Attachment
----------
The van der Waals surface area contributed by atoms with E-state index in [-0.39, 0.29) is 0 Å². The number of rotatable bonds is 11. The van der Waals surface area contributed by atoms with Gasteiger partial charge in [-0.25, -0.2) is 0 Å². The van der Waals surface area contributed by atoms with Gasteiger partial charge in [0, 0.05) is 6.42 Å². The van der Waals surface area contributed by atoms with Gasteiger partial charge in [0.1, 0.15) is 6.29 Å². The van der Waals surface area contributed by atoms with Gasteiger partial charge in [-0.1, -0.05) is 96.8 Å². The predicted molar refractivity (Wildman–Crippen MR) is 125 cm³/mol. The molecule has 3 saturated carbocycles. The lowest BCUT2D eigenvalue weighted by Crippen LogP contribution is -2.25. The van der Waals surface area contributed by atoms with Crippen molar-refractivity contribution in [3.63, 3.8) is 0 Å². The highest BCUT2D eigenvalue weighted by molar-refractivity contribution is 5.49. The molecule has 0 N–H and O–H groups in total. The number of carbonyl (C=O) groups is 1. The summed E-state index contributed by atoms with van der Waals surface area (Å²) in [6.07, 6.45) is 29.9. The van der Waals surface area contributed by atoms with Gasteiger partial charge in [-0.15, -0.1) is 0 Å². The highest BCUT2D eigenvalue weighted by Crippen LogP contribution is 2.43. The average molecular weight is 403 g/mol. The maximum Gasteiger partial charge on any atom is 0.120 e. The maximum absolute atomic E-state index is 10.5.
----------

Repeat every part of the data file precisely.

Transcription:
The van der Waals surface area contributed by atoms with E-state index in [-0.39, 0.29) is 0 Å². The number of rotatable bonds is 11. The van der Waals surface area contributed by atoms with Gasteiger partial charge in [-0.25, -0.2) is 0 Å². The van der Waals surface area contributed by atoms with Gasteiger partial charge in [0, 0.05) is 6.42 Å². The van der Waals surface area contributed by atoms with Gasteiger partial charge in [0.1, 0.15) is 6.29 Å². The van der Waals surface area contributed by atoms with Gasteiger partial charge in [-0.1, -0.05) is 96.8 Å². The predicted molar refractivity (Wildman–Crippen MR) is 125 cm³/mol. The molecule has 3 saturated carbocycles. The lowest BCUT2D eigenvalue weighted by Crippen LogP contribution is -2.25. The van der Waals surface area contributed by atoms with Crippen molar-refractivity contribution in [3.63, 3.8) is 0 Å². The highest BCUT2D eigenvalue weighted by molar-refractivity contribution is 5.49. The molecule has 0 N–H and O–H groups in total. The number of carbonyl (C=O) groups is 1. The summed E-state index contributed by atoms with van der Waals surface area (Å²) in [6.07, 6.45) is 29.9. The van der Waals surface area contributed by atoms with Gasteiger partial charge in [-0.15, -0.1) is 0 Å². The highest BCUT2D eigenvalue weighted by Crippen LogP contribution is 2.43. The average molecular weight is 403 g/mol. The maximum Gasteiger partial charge on any atom is 0.120 e. The maximum absolute atomic E-state index is 10.5.